Because you know what? If you hate not having those things and would rather feel frustrated, discouraged,and short of money every month, you can always go back to them.
Or maybe you could brainstorm even more options.
Don’t cut everything fun, by any means, because we all need fun and relaxation in our lives. But pay less or nothing for everything you can!
Here are some more ideas that could help.
Taking a look at each specific area of how you earn money and how you spend it can help close the gap. Here are a few more places where Julie might be able to make changes:
Making more money:
- Try and get raises at your current jobs. Then try again on a regular basis.
- Or try to get higher paying jobs elsewhere, ideally that are closer to where you live or allow you to work from home all of the time.
- Or get a different job, and use that to get a matching or better raise in your current job, if you love it. A company I worked for once told me they couldn’t give a raise, but they found the money after I found a better offer. I ended up with a 5 figure raise and more vacation time.
- Try getting a second job, or a side hustle that doesn’t require you to spend money or put wear and tear on a car. Like walking dogs or freelance writing.
- Make sure you’re taking advantage of every tax break that could put more money in your pocket, like using a Dependent Care Flexible Spending Account if you’re eligible.
- If you normally get a large refund every year at tax time, maybe reduce your tax withholding just a little so you still get a refund but also have a tiny bit more take-home pay.
Reducing housing expenses:
Consider possible changes to where you live, like:
- Getting a roommate at your current place. (For example, someone you know. Maybe someone that wants to make extra money babysitting, even. I had a roommate when my son was young, and it worked out well.)
- Changing to a much less expensive 1 bedroom. Sure, it’s nice for babies to have their own room or to have an office when working from home, but those things aren’t necessary.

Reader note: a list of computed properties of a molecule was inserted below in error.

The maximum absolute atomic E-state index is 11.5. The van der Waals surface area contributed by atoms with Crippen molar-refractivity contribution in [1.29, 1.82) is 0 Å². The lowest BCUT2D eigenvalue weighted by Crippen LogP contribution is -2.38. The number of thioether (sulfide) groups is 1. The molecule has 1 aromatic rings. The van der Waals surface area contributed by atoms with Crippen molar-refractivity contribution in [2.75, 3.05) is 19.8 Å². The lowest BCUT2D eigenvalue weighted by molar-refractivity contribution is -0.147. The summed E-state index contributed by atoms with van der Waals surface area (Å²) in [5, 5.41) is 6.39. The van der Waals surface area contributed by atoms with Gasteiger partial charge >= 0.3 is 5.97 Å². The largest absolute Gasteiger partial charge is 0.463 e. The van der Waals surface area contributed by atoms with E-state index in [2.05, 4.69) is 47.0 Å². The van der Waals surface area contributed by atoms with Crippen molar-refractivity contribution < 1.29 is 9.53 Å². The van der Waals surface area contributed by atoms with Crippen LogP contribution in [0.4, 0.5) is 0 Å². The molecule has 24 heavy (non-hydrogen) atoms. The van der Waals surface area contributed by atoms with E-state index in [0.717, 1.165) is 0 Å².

- Getting free or reduced rent in exchange for management duties if you live in a small complex or rent from someone with multiple properties.
- Moving in with friends or relatives for a while, saving each other money.
- Moving to a different apartment in your same area (since things change all the time)
- Or yes, possibly even moving to a new city that you would enjoy. (Is there really only one place in the entire world you might enjoy living? Maybe your support system would love to live elsewhere too, but they’re sticking around because they want to be close to you.)
- Staying where you are, fixing the cracks in the walls and putting film on the windows to reduce heating costs, and cutting elsewhere instead.
Reducing other expenses:
- Cut the grocery bill significantly. $800 a month is a LOT for 2 adults and a baby, especially since that’s just for groceries. There’s a LOT of room for savings there. Meal plan with an eye toward reducing spending and stretching meals. Eliminate most meat & milk, take advantage of any produce rescues near you, etc. You might even be able to get some food for free, as people occasionally give food away in local Buy Nothing groups. Even if you have special nutrition requirements, you can probably spend a whole lot less. (See this post for some inspiration.)
- Shop around for car insurance. While you’re at it, shop around for better rates for the same services on every single thing you spend money on regularly.
- See if your state offers universal pre-k for when your child gets a little older. Send them to public school when they’re old enough.
- Try to carpool even part of the way to work.
- See this post for many more money saving tips.
There are lots of options, including doing nothing. You just have to find the ones that work for you.
But it can take some time to discover that.
Moving past frustration
I do have a lot of empathy for Julie and others like her.
I’m definitely not going to tell her to “Do better”, even though she requested that from Andy.
Because that sounds a little like “well, you wouldn’t be in this situation if only you’d do better.” The thing is, I don’t think anyone deliberately tries to be in a bad situation. Who would want that?
Many many people, including Julie, work hard and still struggle.
They are doing the best they know how with what they have to work with, and trying to improve.
And I don’t want to say “well some people have it worse” (even though they do; there’s pretty much always someone who has it worse) as if that makes Julie’s situation better.
Because it doesn’t.
I want to say that the world needs to change, for the better, and we are the ones who can make it happen.
We have to move past frustration and into action. Get help when we need it, and help each other when we can. We have to change things, and advocate for better.
It starts with us.